|NATIONAL PARKS QUICKLINKS|
Backpacker Magazine – Fall Gear Guide 2009
The Tahoma wins out as a high country favorite.
From a winter thru-hike of the Arizona Trail to a summer climb of Mt. Rainier to a fall weekend of backpacking in Rocky Mountain National Park, the streamlined Tahoma always impressed. "The load transfer to the hipbelt and shoulder straps is remarkably comfortable–and stable–for a four-pound pack," said our Arizona tester. "It easily handled a 15-pound base weight, plus as much as 32 pounds of water." The Tahoma comes in short, regular, and tall and each features a "GridFit" plate between the shoulder straps that allows you to fine-tune torso length and shoulder width for a custom fit. A hipbelt pocket holds gels or a bar, and two side pockets capture bottles, the tail end of a tent, or trekking poles.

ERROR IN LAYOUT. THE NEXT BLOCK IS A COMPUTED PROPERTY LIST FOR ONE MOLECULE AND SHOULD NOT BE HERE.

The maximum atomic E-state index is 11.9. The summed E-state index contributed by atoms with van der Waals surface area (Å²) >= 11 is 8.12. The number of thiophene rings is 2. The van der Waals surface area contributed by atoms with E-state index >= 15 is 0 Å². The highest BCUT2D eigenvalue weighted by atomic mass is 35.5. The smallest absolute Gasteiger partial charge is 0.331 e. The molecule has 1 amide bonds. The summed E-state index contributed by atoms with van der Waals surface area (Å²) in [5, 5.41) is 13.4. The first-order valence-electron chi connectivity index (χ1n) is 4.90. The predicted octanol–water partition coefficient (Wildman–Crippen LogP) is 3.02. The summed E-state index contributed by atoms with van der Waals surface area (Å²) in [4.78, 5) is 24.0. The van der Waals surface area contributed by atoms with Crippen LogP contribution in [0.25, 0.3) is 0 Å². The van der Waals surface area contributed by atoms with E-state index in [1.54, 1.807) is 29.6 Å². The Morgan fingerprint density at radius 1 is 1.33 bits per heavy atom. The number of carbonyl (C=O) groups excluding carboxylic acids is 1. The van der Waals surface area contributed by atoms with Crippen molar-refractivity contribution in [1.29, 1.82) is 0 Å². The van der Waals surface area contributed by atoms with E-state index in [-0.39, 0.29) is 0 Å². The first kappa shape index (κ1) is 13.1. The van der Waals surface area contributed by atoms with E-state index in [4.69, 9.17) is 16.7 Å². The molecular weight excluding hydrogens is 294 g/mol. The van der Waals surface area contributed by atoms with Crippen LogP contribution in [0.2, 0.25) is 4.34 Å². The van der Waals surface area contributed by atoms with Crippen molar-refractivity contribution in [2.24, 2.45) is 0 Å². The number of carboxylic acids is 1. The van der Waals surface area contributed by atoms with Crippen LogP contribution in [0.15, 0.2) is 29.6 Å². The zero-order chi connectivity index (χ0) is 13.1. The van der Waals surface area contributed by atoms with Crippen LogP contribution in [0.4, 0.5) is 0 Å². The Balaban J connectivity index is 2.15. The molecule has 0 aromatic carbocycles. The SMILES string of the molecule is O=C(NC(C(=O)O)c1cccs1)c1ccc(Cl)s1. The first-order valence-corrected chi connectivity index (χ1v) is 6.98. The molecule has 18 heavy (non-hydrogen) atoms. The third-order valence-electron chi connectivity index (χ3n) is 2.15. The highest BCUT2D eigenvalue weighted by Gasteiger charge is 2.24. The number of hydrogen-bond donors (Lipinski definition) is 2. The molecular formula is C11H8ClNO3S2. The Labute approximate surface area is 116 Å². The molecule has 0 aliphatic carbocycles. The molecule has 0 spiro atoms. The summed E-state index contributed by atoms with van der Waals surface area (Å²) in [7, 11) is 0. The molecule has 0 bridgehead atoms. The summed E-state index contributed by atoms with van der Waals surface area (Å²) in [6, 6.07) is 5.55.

Two oversized Hypalon ice axe holders kept our tools from flopping, and the ultradurable sailcloth showed no signs of wear even after strapping crampons to the back of the pack. After summiting Mt. Rainier, another tester praised the clean design: "The pack's narrow profile allowed for unencumbered ice axe use and rope management. I never felt restricted or bumped my elblows." Gripe: The lid pocket is oversized and tended to flop if the main pack bag wasn't loaded to capacity. Unclip it and shove it inside your pack–or leave it behind on summit day or for fast-and-light weekend trips. $280; 4 lbs. 4 oz.; 3 sizes; jansport.com